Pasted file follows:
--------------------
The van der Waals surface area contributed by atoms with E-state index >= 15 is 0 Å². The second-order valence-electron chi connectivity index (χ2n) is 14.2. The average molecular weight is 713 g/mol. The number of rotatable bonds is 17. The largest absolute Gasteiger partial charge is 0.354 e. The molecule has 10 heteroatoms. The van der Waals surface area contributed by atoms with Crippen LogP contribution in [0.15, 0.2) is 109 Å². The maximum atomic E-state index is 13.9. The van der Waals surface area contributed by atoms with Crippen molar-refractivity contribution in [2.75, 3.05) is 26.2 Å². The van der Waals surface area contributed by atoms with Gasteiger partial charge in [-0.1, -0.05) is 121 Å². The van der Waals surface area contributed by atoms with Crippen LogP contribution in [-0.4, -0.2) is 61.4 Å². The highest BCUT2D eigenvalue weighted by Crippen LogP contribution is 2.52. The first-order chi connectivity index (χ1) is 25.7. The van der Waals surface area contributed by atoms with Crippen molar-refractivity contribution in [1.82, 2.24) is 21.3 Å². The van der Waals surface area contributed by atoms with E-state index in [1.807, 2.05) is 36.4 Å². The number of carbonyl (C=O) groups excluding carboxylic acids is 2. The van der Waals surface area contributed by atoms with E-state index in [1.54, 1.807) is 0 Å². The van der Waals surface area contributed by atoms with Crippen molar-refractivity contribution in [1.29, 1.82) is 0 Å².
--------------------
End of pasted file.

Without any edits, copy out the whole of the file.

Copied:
The van der Waals surface area contributed by atoms with E-state index >= 15 is 0 Å². The second-order valence-electron chi connectivity index (χ2n) is 14.2. The average molecular weight is 713 g/mol. The number of rotatable bonds is 17. The largest absolute Gasteiger partial charge is 0.354 e. The molecule has 10 heteroatoms. The van der Waals surface area contributed by atoms with Crippen LogP contribution in [0.15, 0.2) is 109 Å². The maximum atomic E-state index is 13.9. The van der Waals surface area contributed by atoms with Crippen molar-refractivity contribution in [2.75, 3.05) is 26.2 Å². The van der Waals surface area contributed by atoms with Gasteiger partial charge in [-0.1, -0.05) is 121 Å². The van der Waals surface area contributed by atoms with Crippen LogP contribution in [-0.4, -0.2) is 61.4 Å². The highest BCUT2D eigenvalue weighted by Crippen LogP contribution is 2.52. The first-order chi connectivity index (χ1) is 25.7. The van der Waals surface area contributed by atoms with Crippen molar-refractivity contribution in [1.82, 2.24) is 21.3 Å². The van der Waals surface area contributed by atoms with E-state index in [1.807, 2.05) is 36.4 Å². The number of carbonyl (C=O) groups excluding carboxylic acids is 2. The van der Waals surface area contributed by atoms with E-state index in [1.54, 1.807) is 0 Å². The van der Waals surface area contributed by atoms with Crippen molar-refractivity contribution in [1.29, 1.82) is 0 Å².